The Value of Information in the Court: Get It Right, Keep It Tight
We estimate an equilibrium model of decision making in the US Supreme Court that takes into account both private information and ideological differences between justices. We measure the value of information in the court by the probability that a justice votes differently from how she would have voted without case-specific information. Our results suggest a sizable value of information: in 44 percent of cases, justices' initial leanings are changed by their personal assessments of the case. Our results also confirm the increased politicization of the Supreme Court in the last quarter century. Counterfactual simulations provide implications for institutional design. (JEL D72, D82, D83, K10)
If you experience problems downloading a file, check if you have the proper application to view it first. In case of further problems read the IDEAS help page. Note that these files are not on the IDEAS site. Please be patient as the files may be large.
As the access to this document is restricted, you may want to look for a different version under "Related research" (further below) or search for a different version of it.
Volume (Year): 102 (2012)
Issue (Month): 1 (February)
|Contact details of provider:|| Web page: https://www.aeaweb.org/aer/|
More information through EDIRC
|Order Information:||Web: https://www.aeaweb.org/subscribe.html|
This item is featured on the following reading lists or Wikipedia pages:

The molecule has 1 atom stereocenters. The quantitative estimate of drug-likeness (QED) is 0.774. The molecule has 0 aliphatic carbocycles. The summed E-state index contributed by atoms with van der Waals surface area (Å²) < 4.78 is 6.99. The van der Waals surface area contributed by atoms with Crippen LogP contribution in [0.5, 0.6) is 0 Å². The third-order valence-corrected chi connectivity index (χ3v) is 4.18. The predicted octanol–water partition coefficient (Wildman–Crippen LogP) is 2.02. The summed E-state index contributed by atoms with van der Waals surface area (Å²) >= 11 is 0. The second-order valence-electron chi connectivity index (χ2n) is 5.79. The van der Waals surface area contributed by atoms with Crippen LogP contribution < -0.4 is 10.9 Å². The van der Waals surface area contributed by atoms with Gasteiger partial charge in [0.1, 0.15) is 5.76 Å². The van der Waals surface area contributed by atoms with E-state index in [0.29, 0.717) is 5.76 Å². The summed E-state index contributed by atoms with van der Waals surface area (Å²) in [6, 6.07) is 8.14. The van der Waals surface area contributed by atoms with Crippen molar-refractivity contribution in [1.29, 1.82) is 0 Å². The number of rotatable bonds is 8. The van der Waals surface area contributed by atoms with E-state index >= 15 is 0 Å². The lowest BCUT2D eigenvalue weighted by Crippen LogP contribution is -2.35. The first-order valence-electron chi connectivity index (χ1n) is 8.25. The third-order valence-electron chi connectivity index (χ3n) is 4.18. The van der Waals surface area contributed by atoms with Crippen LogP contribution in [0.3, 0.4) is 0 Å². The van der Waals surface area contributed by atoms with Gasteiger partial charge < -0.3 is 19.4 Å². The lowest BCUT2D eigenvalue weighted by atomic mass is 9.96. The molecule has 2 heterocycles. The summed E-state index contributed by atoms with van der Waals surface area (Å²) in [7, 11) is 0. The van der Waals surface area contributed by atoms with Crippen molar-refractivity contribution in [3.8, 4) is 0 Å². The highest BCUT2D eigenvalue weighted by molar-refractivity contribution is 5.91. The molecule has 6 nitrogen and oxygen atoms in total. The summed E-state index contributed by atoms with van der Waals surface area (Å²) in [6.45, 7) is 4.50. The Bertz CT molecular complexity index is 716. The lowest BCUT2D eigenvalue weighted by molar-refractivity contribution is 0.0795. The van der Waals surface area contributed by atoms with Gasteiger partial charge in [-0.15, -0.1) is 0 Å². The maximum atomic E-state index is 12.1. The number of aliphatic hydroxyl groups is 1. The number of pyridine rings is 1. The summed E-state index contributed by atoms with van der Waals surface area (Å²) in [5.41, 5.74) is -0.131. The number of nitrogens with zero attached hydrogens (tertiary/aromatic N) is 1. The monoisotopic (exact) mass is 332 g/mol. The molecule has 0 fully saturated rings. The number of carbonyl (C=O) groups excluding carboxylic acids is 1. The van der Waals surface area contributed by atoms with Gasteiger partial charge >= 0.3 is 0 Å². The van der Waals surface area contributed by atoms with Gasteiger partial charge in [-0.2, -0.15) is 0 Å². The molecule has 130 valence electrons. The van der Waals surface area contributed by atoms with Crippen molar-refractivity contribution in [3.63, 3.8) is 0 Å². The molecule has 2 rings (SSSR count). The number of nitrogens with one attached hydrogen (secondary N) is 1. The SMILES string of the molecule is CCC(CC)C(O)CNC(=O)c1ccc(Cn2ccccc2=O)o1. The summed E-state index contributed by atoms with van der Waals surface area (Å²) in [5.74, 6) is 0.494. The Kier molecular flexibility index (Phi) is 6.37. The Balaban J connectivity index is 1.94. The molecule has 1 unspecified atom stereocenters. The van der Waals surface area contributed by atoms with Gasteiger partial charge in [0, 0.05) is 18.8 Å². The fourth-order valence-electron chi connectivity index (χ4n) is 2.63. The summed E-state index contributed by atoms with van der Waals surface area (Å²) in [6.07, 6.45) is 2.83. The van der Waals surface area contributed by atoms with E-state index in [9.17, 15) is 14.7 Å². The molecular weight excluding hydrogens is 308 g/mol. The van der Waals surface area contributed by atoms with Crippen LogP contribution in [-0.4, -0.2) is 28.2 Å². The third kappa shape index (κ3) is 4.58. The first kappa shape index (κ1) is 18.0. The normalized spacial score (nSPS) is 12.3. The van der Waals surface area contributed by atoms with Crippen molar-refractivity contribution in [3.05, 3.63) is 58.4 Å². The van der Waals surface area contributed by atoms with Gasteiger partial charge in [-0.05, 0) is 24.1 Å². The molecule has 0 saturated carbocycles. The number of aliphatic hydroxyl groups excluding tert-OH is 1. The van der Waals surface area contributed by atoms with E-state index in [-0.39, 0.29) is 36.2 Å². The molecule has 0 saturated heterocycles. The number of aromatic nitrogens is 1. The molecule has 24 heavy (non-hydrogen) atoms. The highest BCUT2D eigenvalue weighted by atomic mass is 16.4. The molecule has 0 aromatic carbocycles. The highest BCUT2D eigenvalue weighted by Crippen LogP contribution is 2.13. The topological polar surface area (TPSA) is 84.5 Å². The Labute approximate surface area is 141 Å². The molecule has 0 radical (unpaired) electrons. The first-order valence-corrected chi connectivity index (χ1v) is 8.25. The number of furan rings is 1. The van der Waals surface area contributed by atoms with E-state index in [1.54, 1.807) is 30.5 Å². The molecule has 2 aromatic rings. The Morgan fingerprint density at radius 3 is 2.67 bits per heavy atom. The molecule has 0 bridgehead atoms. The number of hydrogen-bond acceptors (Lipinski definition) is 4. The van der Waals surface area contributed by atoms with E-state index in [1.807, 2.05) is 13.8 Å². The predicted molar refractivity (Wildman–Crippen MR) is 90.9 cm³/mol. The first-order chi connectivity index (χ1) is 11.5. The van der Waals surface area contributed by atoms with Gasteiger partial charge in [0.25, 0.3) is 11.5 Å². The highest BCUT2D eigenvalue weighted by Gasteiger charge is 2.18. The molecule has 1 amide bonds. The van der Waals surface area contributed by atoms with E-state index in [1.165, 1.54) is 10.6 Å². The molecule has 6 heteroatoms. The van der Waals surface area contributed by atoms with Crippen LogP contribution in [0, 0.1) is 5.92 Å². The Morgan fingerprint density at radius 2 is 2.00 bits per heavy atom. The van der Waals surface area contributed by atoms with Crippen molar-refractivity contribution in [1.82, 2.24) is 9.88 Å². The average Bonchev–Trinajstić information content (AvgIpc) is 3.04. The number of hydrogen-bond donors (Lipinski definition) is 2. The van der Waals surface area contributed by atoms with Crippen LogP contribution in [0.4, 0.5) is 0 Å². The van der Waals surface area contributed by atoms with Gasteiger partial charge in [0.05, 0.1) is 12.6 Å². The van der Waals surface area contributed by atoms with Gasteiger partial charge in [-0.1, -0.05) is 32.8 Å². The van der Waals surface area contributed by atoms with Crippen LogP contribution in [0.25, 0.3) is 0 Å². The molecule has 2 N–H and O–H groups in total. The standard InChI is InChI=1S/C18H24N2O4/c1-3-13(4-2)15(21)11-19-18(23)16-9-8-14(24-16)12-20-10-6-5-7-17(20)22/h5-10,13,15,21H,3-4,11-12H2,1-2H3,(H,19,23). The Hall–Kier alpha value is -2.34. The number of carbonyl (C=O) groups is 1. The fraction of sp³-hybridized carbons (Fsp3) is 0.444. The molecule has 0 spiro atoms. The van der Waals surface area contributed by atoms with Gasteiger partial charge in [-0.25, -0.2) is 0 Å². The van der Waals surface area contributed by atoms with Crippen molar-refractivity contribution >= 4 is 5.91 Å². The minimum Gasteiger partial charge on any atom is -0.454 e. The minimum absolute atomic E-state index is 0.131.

When requesting a correction, please mention this item's handle: RePEc:aea:aecrev:v:102:y:2012:i:1:p:202-37. See general information about how to correct material in RePEc.
For technical questions regarding this item, or to correct its authors, title, abstract, bibliographic or download information, contact: (Jane Voros)or (Michael P. Albert)
If you have authored this item and are not yet registered with RePEc, we encourage you to do it here. This allows to link your profile to this item. It also allows you to accept potential citations to this item that we are uncertain about.
If references are entirely missing, you can add them using this form.
If the full references list an item that is present in RePEc, but the system did not link to it, you can help with this form.
If you know of missing items citing this one, you can help us creating those links by adding the relevant references in the same way as above, for each refering item. If you are a registered author of this item, you may also want to check the "citations" tab in your profile, as there may be some citations waiting for confirmation.
Please note that corrections may take a couple of weeks to filter through the various RePEc services.